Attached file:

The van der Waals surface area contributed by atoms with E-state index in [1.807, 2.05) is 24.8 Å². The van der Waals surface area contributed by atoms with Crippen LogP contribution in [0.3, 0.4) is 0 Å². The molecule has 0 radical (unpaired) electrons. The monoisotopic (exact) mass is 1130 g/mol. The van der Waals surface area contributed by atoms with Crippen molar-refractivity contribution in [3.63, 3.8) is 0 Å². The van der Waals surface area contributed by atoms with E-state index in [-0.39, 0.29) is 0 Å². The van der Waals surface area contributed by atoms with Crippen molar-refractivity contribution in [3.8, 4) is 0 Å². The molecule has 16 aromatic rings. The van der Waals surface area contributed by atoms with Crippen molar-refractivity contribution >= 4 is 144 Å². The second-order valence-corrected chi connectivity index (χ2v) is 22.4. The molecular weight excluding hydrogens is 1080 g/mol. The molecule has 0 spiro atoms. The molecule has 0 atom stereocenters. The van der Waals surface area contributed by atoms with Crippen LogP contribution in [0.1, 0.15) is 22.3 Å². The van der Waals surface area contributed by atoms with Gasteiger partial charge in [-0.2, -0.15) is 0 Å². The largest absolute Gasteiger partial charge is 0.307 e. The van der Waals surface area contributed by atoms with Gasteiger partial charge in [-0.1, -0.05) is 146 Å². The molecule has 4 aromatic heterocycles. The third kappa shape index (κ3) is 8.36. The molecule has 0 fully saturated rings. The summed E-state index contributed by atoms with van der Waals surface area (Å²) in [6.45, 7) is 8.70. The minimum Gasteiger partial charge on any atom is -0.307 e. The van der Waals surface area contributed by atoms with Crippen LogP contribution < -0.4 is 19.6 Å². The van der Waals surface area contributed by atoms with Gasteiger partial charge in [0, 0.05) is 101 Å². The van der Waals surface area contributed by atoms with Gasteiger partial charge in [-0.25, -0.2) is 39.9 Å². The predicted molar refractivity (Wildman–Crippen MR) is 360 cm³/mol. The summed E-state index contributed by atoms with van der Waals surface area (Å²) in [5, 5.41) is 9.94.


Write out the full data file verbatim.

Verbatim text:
The van der Waals surface area contributed by atoms with E-state index in [1.807, 2.05) is 24.8 Å². The van der Waals surface area contributed by atoms with Crippen LogP contribution in [0.3, 0.4) is 0 Å². The molecule has 0 radical (unpaired) electrons. The monoisotopic (exact) mass is 1130 g/mol. The van der Waals surface area contributed by atoms with Crippen molar-refractivity contribution in [3.63, 3.8) is 0 Å². The van der Waals surface area contributed by atoms with E-state index in [-0.39, 0.29) is 0 Å². The van der Waals surface area contributed by atoms with Crippen molar-refractivity contribution in [3.8, 4) is 0 Å². The molecule has 16 aromatic rings. The van der Waals surface area contributed by atoms with Crippen molar-refractivity contribution >= 4 is 144 Å². The second-order valence-corrected chi connectivity index (χ2v) is 22.4. The molecular weight excluding hydrogens is 1080 g/mol. The molecule has 0 spiro atoms. The molecule has 0 atom stereocenters. The van der Waals surface area contributed by atoms with Crippen LogP contribution in [0.1, 0.15) is 22.3 Å². The van der Waals surface area contributed by atoms with Gasteiger partial charge in [-0.2, -0.15) is 0 Å². The largest absolute Gasteiger partial charge is 0.307 e. The van der Waals surface area contributed by atoms with Gasteiger partial charge in [-0.1, -0.05) is 146 Å². The molecule has 4 aromatic heterocycles. The third kappa shape index (κ3) is 8.36. The molecule has 0 fully saturated rings. The summed E-state index contributed by atoms with van der Waals surface area (Å²) in [6.45, 7) is 8.70. The minimum Gasteiger partial charge on any atom is -0.307 e. The van der Waals surface area contributed by atoms with Crippen LogP contribution < -0.4 is 19.6 Å². The van der Waals surface area contributed by atoms with Gasteiger partial charge in [0, 0.05) is 101 Å². The van der Waals surface area contributed by atoms with Gasteiger partial charge in [-0.25, -0.2) is 39.9 Å². The predicted molar refractivity (Wildman–Crippen MR) is 360 cm³/mol. The summed E-state index contributed by atoms with van der Waals surface area (Å²) in [5, 5.41) is 9.94.